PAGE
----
For most ants, morphological variation between and within castes results from environmental cues, specifically the amount and type of nutrition received during larval development (Wheeler 1986, 1991; but see Schwander et al. 2010 for exceptions). These cues then influence developmental pathways related to nutrition, growth, metabolism, and reproduction (Smith et al. 2008; Rajakumar et al. 2012). Highly specialized tissues that develop in queens (e.g., flight muscles, reproductive organs, chemically rich glands) and the largest workers (e.g., enlarged mandibular muscles) may in turn have high metabolic demands. Although never tested, the energetic requirements of these tissues may be met, in part, by the genetic and/or nucleotypic effects of endoreduplication (Nagl 1978; D'Amato 1989; Aron et al. 2005).
Similarly, mechanisms regulating cellular metabolic output may also be particularly important in the context of the haplodiploid sex determination system of the order Hymenoptera. In this system, fertilized eggs laid by mated queens develop into diploid females, whereas unfertilized eggs become haploid males, although diploid males can occur in colonies with low genetic diversity (Cook and Crozier 1995; Packer and Owen 2001). The haploidy of males' cells could have severe consequences on the absolute metabolism of specialized tissues (Epstein 1964, 1967) such as those related to their reproductive success, including dispersal capability (via the metabolism of the flight muscle cells) and sperm production (via the metabolism of the cells that support gametogenesis). Haploidy could therefore be a sex-specific handicap unless a mechanism such as endoreduplication could increase cell size, organellar metabolic potential, and gene copy number in proportion to their female counterparts (Aron et al. 2005).
In this study, we examine endopolyploidy in relation to variation in body size among workers of four species of ant. We then compare worker endopolyploidy to that of queens in two species to test for differences in endopolyploidy between reproductive and nonreproductive females. For one of these species (Solenopsis invicta), we also measure ploidy levels in males to determine if their haploid origin results in any sex-specific patterns in endopolyploidy. We additionally examine variation in endopolyploidy levels among the three major body parts (head, thorax, and abdomen) in a preliminary effort to determine which tissues may be driving differences in caste, sex, and/or body size seen. Overall, our approach aims to provide preliminary insight into the potential for endoreduplication to contribute to body size differences within and among castes in ants, possibly by its associated metabolic and nucleotypic effects.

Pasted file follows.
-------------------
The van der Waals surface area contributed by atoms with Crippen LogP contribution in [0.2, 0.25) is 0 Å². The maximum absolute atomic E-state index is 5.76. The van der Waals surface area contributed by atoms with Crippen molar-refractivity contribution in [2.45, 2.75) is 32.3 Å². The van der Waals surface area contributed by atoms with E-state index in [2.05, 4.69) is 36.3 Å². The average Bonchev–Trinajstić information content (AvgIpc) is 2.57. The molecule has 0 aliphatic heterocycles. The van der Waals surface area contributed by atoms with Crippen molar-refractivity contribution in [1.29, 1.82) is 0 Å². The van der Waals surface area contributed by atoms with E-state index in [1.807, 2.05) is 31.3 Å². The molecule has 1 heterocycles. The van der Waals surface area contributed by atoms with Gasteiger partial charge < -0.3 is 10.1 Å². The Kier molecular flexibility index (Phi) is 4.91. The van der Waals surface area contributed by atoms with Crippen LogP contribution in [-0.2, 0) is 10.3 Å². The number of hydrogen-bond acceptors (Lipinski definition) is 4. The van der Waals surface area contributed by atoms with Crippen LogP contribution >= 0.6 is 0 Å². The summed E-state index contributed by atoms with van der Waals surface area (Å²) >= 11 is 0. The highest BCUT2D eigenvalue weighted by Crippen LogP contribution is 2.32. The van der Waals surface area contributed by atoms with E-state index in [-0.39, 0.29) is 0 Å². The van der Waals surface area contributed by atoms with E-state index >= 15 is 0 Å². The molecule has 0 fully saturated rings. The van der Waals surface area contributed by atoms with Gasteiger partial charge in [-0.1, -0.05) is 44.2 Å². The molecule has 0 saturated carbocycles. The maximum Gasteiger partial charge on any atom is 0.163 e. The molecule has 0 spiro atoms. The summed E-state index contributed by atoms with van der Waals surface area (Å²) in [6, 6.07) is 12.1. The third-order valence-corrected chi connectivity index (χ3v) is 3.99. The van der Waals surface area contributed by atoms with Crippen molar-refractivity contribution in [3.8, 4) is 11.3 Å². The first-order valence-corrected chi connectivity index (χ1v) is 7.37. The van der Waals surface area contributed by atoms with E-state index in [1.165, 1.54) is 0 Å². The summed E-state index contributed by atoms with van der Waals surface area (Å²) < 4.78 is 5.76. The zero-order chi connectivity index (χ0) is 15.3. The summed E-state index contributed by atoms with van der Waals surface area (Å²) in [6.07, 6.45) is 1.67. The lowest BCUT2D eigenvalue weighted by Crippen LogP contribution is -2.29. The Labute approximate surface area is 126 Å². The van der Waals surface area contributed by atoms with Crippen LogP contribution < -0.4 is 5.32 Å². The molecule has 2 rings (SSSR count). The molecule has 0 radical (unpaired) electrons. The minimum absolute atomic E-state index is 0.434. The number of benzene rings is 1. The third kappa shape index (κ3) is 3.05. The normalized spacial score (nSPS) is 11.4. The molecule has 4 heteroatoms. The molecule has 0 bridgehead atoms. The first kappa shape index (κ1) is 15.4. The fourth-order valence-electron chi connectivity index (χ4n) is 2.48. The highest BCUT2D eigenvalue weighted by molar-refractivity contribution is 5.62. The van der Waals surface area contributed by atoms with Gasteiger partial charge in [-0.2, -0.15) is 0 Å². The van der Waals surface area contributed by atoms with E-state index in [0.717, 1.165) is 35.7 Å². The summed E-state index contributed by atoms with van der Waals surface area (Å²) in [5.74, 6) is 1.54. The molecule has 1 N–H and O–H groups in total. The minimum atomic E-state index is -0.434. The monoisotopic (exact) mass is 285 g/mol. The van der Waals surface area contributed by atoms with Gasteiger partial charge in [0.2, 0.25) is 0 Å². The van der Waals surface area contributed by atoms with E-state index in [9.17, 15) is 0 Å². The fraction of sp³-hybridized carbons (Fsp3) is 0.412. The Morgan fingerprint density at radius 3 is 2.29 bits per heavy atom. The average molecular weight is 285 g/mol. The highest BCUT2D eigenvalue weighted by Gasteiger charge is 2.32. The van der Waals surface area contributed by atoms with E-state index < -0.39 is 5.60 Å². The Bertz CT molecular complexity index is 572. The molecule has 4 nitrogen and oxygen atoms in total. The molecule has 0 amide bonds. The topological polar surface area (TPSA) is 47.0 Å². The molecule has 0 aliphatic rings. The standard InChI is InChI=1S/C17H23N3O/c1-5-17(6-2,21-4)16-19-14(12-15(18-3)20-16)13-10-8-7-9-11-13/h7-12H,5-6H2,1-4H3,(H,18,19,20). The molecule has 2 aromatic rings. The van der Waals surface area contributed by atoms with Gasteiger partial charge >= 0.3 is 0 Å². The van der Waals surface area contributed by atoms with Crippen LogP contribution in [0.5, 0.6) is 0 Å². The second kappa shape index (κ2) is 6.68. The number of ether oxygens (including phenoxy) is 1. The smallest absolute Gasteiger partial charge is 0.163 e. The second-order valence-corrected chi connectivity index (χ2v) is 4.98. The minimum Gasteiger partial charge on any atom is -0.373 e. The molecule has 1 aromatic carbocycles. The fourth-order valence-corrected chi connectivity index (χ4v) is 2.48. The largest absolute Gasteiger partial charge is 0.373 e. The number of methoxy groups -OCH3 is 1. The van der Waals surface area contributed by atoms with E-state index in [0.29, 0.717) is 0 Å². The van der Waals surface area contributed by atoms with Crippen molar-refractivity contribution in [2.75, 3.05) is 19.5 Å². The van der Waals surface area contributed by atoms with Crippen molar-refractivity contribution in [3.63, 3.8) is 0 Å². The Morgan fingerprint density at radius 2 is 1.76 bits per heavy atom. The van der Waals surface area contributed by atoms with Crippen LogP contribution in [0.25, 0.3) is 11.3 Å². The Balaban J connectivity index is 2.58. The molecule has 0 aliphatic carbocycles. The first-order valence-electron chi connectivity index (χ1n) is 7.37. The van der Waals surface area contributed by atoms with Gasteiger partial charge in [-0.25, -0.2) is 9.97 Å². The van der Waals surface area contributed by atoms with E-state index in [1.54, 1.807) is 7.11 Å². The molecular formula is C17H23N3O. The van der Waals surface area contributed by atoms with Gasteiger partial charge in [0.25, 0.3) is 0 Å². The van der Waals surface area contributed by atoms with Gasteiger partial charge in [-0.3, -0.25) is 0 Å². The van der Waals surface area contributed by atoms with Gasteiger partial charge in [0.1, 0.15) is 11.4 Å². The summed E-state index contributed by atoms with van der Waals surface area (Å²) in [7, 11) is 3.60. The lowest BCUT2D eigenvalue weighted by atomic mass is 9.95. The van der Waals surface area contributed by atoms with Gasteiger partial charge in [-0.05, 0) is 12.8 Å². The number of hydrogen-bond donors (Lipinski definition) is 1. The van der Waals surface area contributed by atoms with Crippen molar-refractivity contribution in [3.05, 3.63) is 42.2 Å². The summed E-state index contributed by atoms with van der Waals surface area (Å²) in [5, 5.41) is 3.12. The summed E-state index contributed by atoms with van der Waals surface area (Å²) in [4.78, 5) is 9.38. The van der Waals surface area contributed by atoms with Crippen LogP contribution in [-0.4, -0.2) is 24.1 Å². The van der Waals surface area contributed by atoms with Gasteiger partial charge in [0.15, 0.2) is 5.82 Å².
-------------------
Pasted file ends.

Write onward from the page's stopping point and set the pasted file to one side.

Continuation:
Study species and comparisons
To examine the role of endoreduplication on ant body size and caste, we used whole individuals of four species of ant that exhibit considerable variation in worker body size: S. invicta (red imported fire ant), Pogonomyrmex badius (Florida harvester ant), Camponotus floridanus (Florida carpenter ant), and Atta texana (Texas leaf-cutting ant) (Table 1). The S. invicta colonies collected were polygynous, while colonies of P. badius, C. floridanus, and A. texana were monogynous. Numerous alate queens were present in the S. invicta and P. badius colonies. While the largest workers of each of these species can have a distinct morphology (often called “majors” and considered their own subcaste), all of these species show nearly continuous variation in body size between their smallest and largest workers with the exception of P. badius (which is often reported as being dimorphic, with distinct “major” and “minor” workers, rather than continuously polymorphic). In this study, for consistency, we use the term “type” where relevant to discuss the various groups sampled within an ant colony (males: M, queens: Q, large workers: LW, small workers: SW).
Table 1. Samples analyzed for nuclear DNA content by flow cytometry for each species studied
To assess the relationship between endoreduplication and worker body size, we sampled the largest and smallest workers from each of the four species. To assess the relationship between endoreduplication and caste, we used whole individuals of each female type (alate queens, small workers, and large workers) of S. invicta and P. badius. For S. invicta, we were also able to sample males allowing for the comparison between diploid (females) and haploid (male) individuals. Finally, to examine patterns of endoreduplication among different body parts within individuals, small and large workers of S. invicta, A. texana, and P. badius, and alate queens and males of S. invicta were divided into head (including antenna), thorax (including legs and wings, if present), and abdomen subsamples. We do note that in the order Hymenoptera, the first abdominal segment is fused to the thorax and forms the “mesosoma” (mesosoma = thorax plus abdominal segment one). For the sake of simplicity, we refer to this structure as the thorax here. Similarly, when we refer to the abdomen, it is actually the “metasoma” which includes all abdominal segments except the first one.